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» Online Classroom   » Inland and Coastal Navigation   » Public Discussion of Inland and Coastal Navigation   » Problem #7-11

Author Topic: Problem #7-11

 - posted February 08, 2008 02:57 PM      Profile for Ted           Edit/Delete Post 
I cannot find the tide and current stations because I cannot find the notation or symbol that apparently represents these two items respectfully. Where will I find this information? Can you describe what they look like? Thank you.
From: Yukon
David Burch

 - posted February 08, 2008 04:26 PM      Profile for David Burch           Edit/Delete Post 
There are no specific symbols for these secondary or primary stations. they are not shown on charts at all. the goal of the exercise is to look them up in the current tables by lat and lon and then plot them yourself. this is good practice in general as that is the only way to get a picture of where there is current data you might care about.

At one point, there was a company near seattle that made custom charts with these data on them and they were quite a nice aid. But they are no longer in business.

From: Starpath, Seattle, WA

 - posted February 09, 2008 01:54 PM      Profile for Ted           Edit/Delete Post 
Are these current and tide stations actually represented in the water by a device of some type? If so what form do they take? For example are they buoys? That of course doesn't make sense as then they should be located on the charts.

From: Yukon
David Burch

 - posted February 09, 2008 03:30 PM      Profile for David Burch           Edit/Delete Post 
At some point in time actual measurements were made at the reference points call secondary and primary stations. But i do not believe there are any permanent meters there to give live data in the region of our chart (eastern end of Str. of Juan De fuca), if so, it is not made available to the public.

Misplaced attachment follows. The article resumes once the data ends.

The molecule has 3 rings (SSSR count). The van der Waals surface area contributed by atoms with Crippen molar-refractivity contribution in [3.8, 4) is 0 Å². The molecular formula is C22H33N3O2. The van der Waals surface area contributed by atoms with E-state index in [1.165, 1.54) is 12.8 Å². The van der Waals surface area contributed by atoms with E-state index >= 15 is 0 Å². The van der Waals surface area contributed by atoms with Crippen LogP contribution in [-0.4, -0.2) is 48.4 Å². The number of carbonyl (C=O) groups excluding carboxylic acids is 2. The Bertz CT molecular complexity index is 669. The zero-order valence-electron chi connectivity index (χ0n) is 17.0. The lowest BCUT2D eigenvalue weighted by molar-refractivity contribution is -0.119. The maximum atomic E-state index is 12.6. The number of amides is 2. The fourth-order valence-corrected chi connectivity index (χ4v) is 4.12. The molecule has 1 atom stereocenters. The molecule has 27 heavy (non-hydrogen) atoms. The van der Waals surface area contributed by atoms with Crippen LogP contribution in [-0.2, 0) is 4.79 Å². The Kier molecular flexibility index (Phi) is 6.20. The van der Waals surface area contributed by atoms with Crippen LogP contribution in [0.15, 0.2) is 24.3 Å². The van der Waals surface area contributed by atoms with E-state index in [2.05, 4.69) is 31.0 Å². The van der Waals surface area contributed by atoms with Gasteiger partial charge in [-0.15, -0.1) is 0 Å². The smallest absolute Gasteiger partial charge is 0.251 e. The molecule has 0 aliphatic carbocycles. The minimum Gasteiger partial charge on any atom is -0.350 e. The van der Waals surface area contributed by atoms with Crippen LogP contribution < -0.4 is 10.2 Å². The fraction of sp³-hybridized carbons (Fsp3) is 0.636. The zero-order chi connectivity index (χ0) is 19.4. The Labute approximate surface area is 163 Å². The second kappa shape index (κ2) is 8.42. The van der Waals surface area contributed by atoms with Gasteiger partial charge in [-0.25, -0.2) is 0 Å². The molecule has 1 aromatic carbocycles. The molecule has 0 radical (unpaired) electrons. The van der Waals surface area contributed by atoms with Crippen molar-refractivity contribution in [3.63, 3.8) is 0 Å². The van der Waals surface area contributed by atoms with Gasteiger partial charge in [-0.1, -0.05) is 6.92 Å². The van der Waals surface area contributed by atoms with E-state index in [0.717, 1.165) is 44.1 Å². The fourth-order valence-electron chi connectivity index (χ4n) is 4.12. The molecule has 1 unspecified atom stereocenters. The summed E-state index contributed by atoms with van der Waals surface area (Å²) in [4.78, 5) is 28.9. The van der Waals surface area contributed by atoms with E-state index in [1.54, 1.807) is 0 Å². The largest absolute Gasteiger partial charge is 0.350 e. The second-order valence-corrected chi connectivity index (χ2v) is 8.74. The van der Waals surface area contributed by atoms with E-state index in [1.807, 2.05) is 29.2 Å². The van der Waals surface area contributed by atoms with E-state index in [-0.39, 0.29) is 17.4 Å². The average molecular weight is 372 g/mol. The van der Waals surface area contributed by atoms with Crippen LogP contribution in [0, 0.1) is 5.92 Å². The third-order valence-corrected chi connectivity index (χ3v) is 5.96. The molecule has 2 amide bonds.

There are areas with live current data, San Francisco Bay is one place. They have meters throughout the bay. A current meter can be attached to a charted buoy for example.

Generally these are devices that are anchored to the bottom by large concrete blocks with a sonic connector. they measure current, temp, and salinity at several depths recording data every 15 minutes (?) or so in the device, which is left in place for some number of days or months, then they (NOAA) come back fire it off and pick it up. take it to a lab, extract the data and study it. Note this data has to be deeper than the typical draft of vessels in the neighborhood.

Our current tables in Puget sound for example are based on very old data to my knowledge. In fact, it is my understanding that they do have better data available but have just not updated the tables with it. May even be such a matter as budget. But there are scientists at UW and PMEL that know much more about currents in Puget Sound than is available in public documents.

a Google search should find some pictures of these meters. here is one example

it looks like they use a different type of meter than i am used to when i worked on this type of thing for a short time. the older style was a cylinder about 10 inches in diameter and about 2 feet long.

Note that the currents way below the surface are typically quite different than on the surface (sometimes even reversed) so eventually they do need some data from the surface or just below it to use in the current tables.

From: Starpath, Seattle, WA

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